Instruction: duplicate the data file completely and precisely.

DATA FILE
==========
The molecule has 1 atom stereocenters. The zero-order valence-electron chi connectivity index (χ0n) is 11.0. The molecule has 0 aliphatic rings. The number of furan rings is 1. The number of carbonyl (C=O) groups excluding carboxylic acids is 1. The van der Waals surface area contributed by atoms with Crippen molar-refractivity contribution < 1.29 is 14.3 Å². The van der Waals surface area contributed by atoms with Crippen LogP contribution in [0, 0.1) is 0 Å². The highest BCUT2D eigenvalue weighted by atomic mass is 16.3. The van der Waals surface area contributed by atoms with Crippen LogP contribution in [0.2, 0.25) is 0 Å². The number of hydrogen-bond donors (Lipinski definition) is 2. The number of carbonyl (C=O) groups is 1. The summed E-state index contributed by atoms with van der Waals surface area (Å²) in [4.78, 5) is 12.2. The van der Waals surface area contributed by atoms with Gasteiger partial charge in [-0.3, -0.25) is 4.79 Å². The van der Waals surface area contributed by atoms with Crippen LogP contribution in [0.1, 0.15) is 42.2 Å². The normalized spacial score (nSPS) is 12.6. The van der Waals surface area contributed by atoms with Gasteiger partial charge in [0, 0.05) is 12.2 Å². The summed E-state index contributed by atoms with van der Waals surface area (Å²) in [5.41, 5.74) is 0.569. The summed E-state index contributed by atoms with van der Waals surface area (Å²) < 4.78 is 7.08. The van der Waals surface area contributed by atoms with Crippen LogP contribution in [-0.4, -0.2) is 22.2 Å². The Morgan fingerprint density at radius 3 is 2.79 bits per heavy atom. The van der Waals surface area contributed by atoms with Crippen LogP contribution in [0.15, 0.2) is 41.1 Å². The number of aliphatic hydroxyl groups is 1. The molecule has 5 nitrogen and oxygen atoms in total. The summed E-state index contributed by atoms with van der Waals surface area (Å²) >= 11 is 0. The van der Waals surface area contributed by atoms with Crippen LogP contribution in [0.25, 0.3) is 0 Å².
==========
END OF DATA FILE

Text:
The molecule has 1 atom stereocenters. The zero-order valence-electron chi connectivity index (χ0n) is 11.0. The molecule has 0 aliphatic rings. The number of furan rings is 1. The number of carbonyl (C=O) groups excluding carboxylic acids is 1. The van der Waals surface area contributed by atoms with Crippen molar-refractivity contribution < 1.29 is 14.3 Å². The van der Waals surface area contributed by atoms with Crippen LogP contribution in [0, 0.1) is 0 Å². The highest BCUT2D eigenvalue weighted by atomic mass is 16.3. The van der Waals surface area contributed by atoms with Crippen LogP contribution in [0.2, 0.25) is 0 Å². The number of hydrogen-bond donors (Lipinski definition) is 2. The number of carbonyl (C=O) groups is 1. The summed E-state index contributed by atoms with van der Waals surface area (Å²) in [4.78, 5) is 12.2. The van der Waals surface area contributed by atoms with Gasteiger partial charge in [-0.3, -0.25) is 4.79 Å². The van der Waals surface area contributed by atoms with Crippen LogP contribution in [0.1, 0.15) is 42.2 Å². The normalized spacial score (nSPS) is 12.6. The van der Waals surface area contributed by atoms with Gasteiger partial charge in [0, 0.05) is 12.2 Å². The summed E-state index contributed by atoms with van der Waals surface area (Å²) in [5.41, 5.74) is 0.569. The summed E-state index contributed by atoms with van der Waals surface area (Å²) < 4.78 is 7.08. The van der Waals surface area contributed by atoms with Crippen LogP contribution in [-0.4, -0.2) is 22.2 Å². The Morgan fingerprint density at radius 3 is 2.79 bits per heavy atom. The van der Waals surface area contributed by atoms with Crippen LogP contribution in [0.15, 0.2) is 41.1 Å². The number of aliphatic hydroxyl groups is 1. The molecule has 5 nitrogen and oxygen atoms in total. The summed E-state index contributed by atoms with van der Waals surface area (Å²) >= 11 is 0. The van der Waals surface area contributed by atoms with Crippen LogP contribution in [0.25, 0.3) is 0 Å².